In 1962, an engineer and struggling inventor with the unlikely name of Ermal Cleon Frazer went on a picnic with his family. A secret alcoholic, Frazer had brought a six-pack of Budweiser but forgotten a can opener. In frustration, he began stomping on the cans, salvaging only a few drops of his beloved brew. As he shook uncontrollably from alcohol withdrawal, Frazer’s wife checked him into a detox clinic in his hometown of Clayton, Ohio.
Frazer was assigned to a room with another alcoholic, Frank Lee Hye, a one-time art teacher at the Flyshure Art Memorial in Philadelphia, who often in his fitful sleep would cry out “Hirshman!”.
The name belonged to Lou Hirshman, his colleague at Flyshure. Aside from teaching, Hirshman was renowned as a caricature artist of the famous, juxtaposing everyday objects for the effect.
Now he had shifted his caricatures to stereotypes of everyday people. But when Hye, a recovering alcoholic, saw Hirshman’s unfinished “Garbageman” – a trash collector with the torso of a trashcan fashioned out of a flattened can of beer, with the rounded top forming manly shoulders, and a rusty can opener for the neck connected to large, silver ring-like washer for the mouth – he began to scream as the image of beer filled his brain. Hye ran to the nearest liquor store, where he bought a six-pack and thus returned to his life of drunken binges and retching hangovers, eventually ending up in the Clayton detox clinic where Frazer first heard the name Hirshman.
A STROKE OF GENIUS
Intrigued by his new knowledge of Hirshman’s work, Frazer immediately checked himself out of the clinic, caught a flight to Philadelphia and sought out the artist, finding him not at Flyshure but at home. Standing in Hirshman’s studio, Frazer could not tear his eyes from the nearly finished “Garbageman,” specifically the top of the can, the can opener neck and O-shaped washer mouth. Frazer – whose invention of a rubberized soft soft-drink can a few years earlier had been rejected by the Cocao-Cola Company, thus leading a shattered Frazer to his drinking problem – had a stroke of genius. He would invent the “Pull Tab” – an aluminum flap on the can lid that could be pulled off with a finger-sized ring.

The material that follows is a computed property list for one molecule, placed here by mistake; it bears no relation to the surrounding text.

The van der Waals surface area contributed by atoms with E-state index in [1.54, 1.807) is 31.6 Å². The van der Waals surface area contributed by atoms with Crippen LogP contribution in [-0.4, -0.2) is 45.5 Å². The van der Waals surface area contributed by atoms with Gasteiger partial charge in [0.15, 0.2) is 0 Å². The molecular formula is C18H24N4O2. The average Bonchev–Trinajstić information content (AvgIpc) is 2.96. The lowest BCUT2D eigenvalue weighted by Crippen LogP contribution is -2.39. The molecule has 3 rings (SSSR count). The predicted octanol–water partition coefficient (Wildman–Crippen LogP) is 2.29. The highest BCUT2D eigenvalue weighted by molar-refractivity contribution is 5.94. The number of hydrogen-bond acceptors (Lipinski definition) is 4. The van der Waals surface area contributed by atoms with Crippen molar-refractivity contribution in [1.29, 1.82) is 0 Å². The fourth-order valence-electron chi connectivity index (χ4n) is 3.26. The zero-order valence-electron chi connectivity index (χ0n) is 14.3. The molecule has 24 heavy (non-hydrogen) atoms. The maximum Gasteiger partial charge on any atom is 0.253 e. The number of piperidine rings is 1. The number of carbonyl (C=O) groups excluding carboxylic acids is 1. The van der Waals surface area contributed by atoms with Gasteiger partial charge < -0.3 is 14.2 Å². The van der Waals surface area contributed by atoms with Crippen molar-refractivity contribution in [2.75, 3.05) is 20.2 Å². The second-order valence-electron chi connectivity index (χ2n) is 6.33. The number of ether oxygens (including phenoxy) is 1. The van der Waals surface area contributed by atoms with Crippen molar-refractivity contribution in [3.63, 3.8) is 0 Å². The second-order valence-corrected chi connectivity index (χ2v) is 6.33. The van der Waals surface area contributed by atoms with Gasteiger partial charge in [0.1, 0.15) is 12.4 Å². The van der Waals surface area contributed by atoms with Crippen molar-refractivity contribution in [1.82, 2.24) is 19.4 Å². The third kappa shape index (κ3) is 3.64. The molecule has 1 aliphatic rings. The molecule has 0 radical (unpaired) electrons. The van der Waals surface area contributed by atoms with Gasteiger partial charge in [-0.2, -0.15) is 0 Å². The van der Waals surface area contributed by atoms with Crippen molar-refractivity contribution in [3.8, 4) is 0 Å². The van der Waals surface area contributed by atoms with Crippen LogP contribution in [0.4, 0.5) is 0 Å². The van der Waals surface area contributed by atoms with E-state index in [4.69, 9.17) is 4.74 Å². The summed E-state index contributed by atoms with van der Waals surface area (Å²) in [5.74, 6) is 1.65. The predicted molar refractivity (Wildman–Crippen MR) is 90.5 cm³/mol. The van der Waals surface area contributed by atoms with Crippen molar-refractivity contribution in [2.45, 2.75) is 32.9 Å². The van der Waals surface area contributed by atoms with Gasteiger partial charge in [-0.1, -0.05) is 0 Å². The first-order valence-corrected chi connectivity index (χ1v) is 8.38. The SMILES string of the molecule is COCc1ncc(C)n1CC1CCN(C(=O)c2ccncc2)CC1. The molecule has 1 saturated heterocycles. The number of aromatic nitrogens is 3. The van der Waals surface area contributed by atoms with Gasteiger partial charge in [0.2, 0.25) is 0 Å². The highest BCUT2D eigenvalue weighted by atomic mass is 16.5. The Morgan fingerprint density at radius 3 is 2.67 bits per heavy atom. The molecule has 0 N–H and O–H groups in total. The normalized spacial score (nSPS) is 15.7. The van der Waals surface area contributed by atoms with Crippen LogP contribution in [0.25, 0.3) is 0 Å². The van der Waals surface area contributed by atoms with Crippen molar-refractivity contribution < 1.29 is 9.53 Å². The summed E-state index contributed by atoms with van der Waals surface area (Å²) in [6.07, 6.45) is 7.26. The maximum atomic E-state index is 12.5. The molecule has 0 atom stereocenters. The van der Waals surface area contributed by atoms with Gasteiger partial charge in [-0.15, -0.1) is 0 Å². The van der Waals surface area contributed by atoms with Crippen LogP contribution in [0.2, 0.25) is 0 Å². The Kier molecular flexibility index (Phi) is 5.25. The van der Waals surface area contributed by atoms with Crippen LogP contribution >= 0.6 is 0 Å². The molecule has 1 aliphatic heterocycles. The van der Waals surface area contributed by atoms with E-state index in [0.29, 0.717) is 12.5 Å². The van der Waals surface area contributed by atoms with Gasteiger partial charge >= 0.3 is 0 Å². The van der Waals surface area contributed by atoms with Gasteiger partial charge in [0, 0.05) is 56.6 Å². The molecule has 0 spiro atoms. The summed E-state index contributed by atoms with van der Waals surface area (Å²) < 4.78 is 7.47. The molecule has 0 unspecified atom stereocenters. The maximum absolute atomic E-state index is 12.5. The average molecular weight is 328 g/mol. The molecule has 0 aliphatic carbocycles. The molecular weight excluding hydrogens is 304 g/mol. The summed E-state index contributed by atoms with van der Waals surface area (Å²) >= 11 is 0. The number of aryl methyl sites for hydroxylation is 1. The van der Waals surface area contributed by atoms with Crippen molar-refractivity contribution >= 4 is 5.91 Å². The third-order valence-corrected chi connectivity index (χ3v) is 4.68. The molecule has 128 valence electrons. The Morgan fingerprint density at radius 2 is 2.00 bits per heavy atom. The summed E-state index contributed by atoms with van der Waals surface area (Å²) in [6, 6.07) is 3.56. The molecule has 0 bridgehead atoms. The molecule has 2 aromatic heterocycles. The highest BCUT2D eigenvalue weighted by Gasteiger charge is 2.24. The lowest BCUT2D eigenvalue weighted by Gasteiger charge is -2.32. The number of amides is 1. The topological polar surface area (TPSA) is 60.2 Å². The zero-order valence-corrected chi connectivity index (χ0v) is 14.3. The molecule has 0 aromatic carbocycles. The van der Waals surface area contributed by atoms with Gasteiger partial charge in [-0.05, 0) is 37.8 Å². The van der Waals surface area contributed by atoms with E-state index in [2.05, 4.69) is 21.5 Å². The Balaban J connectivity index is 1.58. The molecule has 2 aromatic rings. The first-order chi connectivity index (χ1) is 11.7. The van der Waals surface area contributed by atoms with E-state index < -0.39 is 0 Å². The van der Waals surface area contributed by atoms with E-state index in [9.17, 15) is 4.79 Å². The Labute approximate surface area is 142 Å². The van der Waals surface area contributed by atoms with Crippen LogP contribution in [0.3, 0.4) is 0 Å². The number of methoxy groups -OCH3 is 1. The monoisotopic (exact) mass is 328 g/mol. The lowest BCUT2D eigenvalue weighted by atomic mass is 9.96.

Frazier instantly bought “The Garbageman” for $3,500, but made Hirshman sign an agreement that the artist would not use the pull tab or “its likeness” in his art for five years. Frazier stopped drinking, patented his
perfected design and got very rich. And Hirshman, true to his word, waited until 1967 to unveil his collage “On the Veldt,” showing a grassland teeming with animals, including two birds, each sporting the head and beak of a pull tab.
FRAZER CREDITS HIRSHMAN
But by the mid-1970s, governments around the world had banned pull tabs, which littered the landscape and were sometimes dropped in cans only to be swallowed. Suffering a financial catastrophe, Frazer began drinking again. Hirshman, on the other hand, enjoyed great success and happily kept using the pull tabs in his art until he died in 1986.
Two years later, Frazer gave an interview to the New Cork Times. “I personally did not invent the pull tab,” he told the newspaper in a drunken stupor. “The credit should go the artist Lou Hirshman.” According to the report, Frazer lifted a can of beer in salute. “Here’s to Hirshman: the unsung hero of the alcoholic.”
Frazer died of liver failure the next year. Carved on the inventor’s gravestone, shaped like a pull tab, was a quote around the ring: “Life and death are nothing more than form and function – Lou Hirshman.”
William P. Hirshman
Note: This post is a “fake” account. Apologies to the relatives of inventor Ermal Cleon Fraze (alluded to as “Frazer” in the post), who was never an alcoholic.